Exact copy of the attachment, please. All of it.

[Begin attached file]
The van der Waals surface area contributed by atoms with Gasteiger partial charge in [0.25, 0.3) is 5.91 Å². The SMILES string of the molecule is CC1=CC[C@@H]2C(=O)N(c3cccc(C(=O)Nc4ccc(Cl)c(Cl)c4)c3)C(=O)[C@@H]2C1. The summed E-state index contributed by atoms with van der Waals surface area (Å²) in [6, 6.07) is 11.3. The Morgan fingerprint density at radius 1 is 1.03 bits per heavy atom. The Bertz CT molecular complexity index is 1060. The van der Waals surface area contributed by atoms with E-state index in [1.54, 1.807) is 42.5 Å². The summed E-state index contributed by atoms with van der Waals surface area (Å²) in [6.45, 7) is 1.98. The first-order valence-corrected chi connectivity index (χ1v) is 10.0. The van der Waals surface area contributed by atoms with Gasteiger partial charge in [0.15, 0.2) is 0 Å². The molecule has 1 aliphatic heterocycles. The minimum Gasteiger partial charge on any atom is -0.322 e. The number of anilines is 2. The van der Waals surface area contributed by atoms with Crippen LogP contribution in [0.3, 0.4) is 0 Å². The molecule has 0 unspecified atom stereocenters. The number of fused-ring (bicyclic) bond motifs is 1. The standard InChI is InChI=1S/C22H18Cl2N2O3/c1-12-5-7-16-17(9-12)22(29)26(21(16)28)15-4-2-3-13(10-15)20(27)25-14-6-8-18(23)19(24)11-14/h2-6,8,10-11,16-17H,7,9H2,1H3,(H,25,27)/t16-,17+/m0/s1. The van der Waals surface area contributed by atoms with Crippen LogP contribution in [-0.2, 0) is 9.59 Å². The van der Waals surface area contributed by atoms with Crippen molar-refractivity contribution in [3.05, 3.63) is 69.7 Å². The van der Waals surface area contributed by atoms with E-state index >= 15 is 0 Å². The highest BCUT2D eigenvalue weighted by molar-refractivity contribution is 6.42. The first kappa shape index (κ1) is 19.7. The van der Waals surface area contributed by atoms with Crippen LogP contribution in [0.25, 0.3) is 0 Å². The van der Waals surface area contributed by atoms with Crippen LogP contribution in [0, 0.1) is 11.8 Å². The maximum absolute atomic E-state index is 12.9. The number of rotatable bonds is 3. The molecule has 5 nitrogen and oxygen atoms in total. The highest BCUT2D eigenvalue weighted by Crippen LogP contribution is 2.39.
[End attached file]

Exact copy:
The van der Waals surface area contributed by atoms with Gasteiger partial charge in [0.25, 0.3) is 5.91 Å². The SMILES string of the molecule is CC1=CC[C@@H]2C(=O)N(c3cccc(C(=O)Nc4ccc(Cl)c(Cl)c4)c3)C(=O)[C@@H]2C1. The summed E-state index contributed by atoms with van der Waals surface area (Å²) in [6, 6.07) is 11.3. The Morgan fingerprint density at radius 1 is 1.03 bits per heavy atom. The Bertz CT molecular complexity index is 1060. The van der Waals surface area contributed by atoms with E-state index in [1.54, 1.807) is 42.5 Å². The summed E-state index contributed by atoms with van der Waals surface area (Å²) in [6.45, 7) is 1.98. The first-order valence-corrected chi connectivity index (χ1v) is 10.0. The van der Waals surface area contributed by atoms with Gasteiger partial charge in [0.15, 0.2) is 0 Å². The molecule has 1 aliphatic heterocycles. The minimum Gasteiger partial charge on any atom is -0.322 e. The number of anilines is 2. The van der Waals surface area contributed by atoms with Crippen LogP contribution in [0.3, 0.4) is 0 Å². The molecule has 0 unspecified atom stereocenters. The number of fused-ring (bicyclic) bond motifs is 1. The standard InChI is InChI=1S/C22H18Cl2N2O3/c1-12-5-7-16-17(9-12)22(29)26(21(16)28)15-4-2-3-13(10-15)20(27)25-14-6-8-18(23)19(24)11-14/h2-6,8,10-11,16-17H,7,9H2,1H3,(H,25,27)/t16-,17+/m0/s1. The van der Waals surface area contributed by atoms with Crippen LogP contribution in [-0.2, 0) is 9.59 Å². The van der Waals surface area contributed by atoms with Crippen molar-refractivity contribution in [3.05, 3.63) is 69.7 Å². The van der Waals surface area contributed by atoms with E-state index >= 15 is 0 Å². The highest BCUT2D eigenvalue weighted by molar-refractivity contribution is 6.42. The first kappa shape index (κ1) is 19.7. The van der Waals surface area contributed by atoms with Crippen LogP contribution in [0.25, 0.3) is 0 Å². The van der Waals surface area contributed by atoms with Crippen LogP contribution in [0, 0.1) is 11.8 Å². The maximum absolute atomic E-state index is 12.9. The number of rotatable bonds is 3. The molecule has 5 nitrogen and oxygen atoms in total. The highest BCUT2D eigenvalue weighted by Crippen LogP contribution is 2.39.